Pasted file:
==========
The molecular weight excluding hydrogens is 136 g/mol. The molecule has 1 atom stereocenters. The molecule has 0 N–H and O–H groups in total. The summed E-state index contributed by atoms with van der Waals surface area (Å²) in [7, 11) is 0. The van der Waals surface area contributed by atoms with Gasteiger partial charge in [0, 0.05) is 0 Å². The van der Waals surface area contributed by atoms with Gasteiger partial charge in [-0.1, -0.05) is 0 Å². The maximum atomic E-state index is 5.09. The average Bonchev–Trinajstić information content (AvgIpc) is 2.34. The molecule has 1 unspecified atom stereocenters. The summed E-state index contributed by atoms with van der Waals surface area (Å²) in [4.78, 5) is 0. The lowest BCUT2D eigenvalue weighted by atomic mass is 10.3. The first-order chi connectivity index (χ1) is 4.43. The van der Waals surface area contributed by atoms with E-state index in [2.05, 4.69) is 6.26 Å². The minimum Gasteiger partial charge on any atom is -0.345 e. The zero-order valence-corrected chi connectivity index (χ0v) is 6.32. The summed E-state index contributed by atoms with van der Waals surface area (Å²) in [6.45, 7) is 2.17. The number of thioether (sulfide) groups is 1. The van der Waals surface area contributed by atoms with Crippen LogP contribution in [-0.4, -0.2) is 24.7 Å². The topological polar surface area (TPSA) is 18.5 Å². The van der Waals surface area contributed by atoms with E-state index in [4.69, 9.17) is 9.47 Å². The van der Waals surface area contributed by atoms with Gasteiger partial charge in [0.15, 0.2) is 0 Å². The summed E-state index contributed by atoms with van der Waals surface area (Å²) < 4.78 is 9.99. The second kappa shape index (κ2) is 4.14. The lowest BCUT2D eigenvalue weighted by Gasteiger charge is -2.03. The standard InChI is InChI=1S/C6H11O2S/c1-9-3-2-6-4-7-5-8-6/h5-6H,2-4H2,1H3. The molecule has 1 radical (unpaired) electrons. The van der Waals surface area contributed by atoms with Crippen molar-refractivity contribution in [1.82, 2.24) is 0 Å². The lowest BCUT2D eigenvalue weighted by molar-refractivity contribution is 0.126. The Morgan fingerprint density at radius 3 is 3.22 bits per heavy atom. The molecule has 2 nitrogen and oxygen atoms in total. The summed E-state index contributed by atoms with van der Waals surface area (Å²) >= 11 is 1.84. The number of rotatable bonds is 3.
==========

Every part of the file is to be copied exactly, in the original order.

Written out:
The molecular weight excluding hydrogens is 136 g/mol. The molecule has 1 atom stereocenters. The molecule has 0 N–H and O–H groups in total. The summed E-state index contributed by atoms with van der Waals surface area (Å²) in [7, 11) is 0. The van der Waals surface area contributed by atoms with Gasteiger partial charge in [0, 0.05) is 0 Å². The van der Waals surface area contributed by atoms with Gasteiger partial charge in [-0.1, -0.05) is 0 Å². The maximum atomic E-state index is 5.09. The average Bonchev–Trinajstić information content (AvgIpc) is 2.34. The molecule has 1 unspecified atom stereocenters. The summed E-state index contributed by atoms with van der Waals surface area (Å²) in [4.78, 5) is 0. The lowest BCUT2D eigenvalue weighted by atomic mass is 10.3. The first-order chi connectivity index (χ1) is 4.43. The van der Waals surface area contributed by atoms with E-state index in [2.05, 4.69) is 6.26 Å². The minimum Gasteiger partial charge on any atom is -0.345 e. The zero-order valence-corrected chi connectivity index (χ0v) is 6.32. The summed E-state index contributed by atoms with van der Waals surface area (Å²) in [6.45, 7) is 2.17. The number of thioether (sulfide) groups is 1. The van der Waals surface area contributed by atoms with Crippen LogP contribution in [-0.4, -0.2) is 24.7 Å². The topological polar surface area (TPSA) is 18.5 Å². The van der Waals surface area contributed by atoms with E-state index in [4.69, 9.17) is 9.47 Å². The van der Waals surface area contributed by atoms with Gasteiger partial charge in [0.15, 0.2) is 0 Å². The summed E-state index contributed by atoms with van der Waals surface area (Å²) < 4.78 is 9.99. The second kappa shape index (κ2) is 4.14. The lowest BCUT2D eigenvalue weighted by Gasteiger charge is -2.03. The standard InChI is InChI=1S/C6H11O2S/c1-9-3-2-6-4-7-5-8-6/h5-6H,2-4H2,1H3. The molecule has 1 radical (unpaired) electrons. The van der Waals surface area contributed by atoms with Crippen molar-refractivity contribution in [1.82, 2.24) is 0 Å². The lowest BCUT2D eigenvalue weighted by molar-refractivity contribution is 0.126. The Morgan fingerprint density at radius 3 is 3.22 bits per heavy atom. The molecule has 2 nitrogen and oxygen atoms in total. The summed E-state index contributed by atoms with van der Waals surface area (Å²) >= 11 is 1.84. The number of rotatable bonds is 3.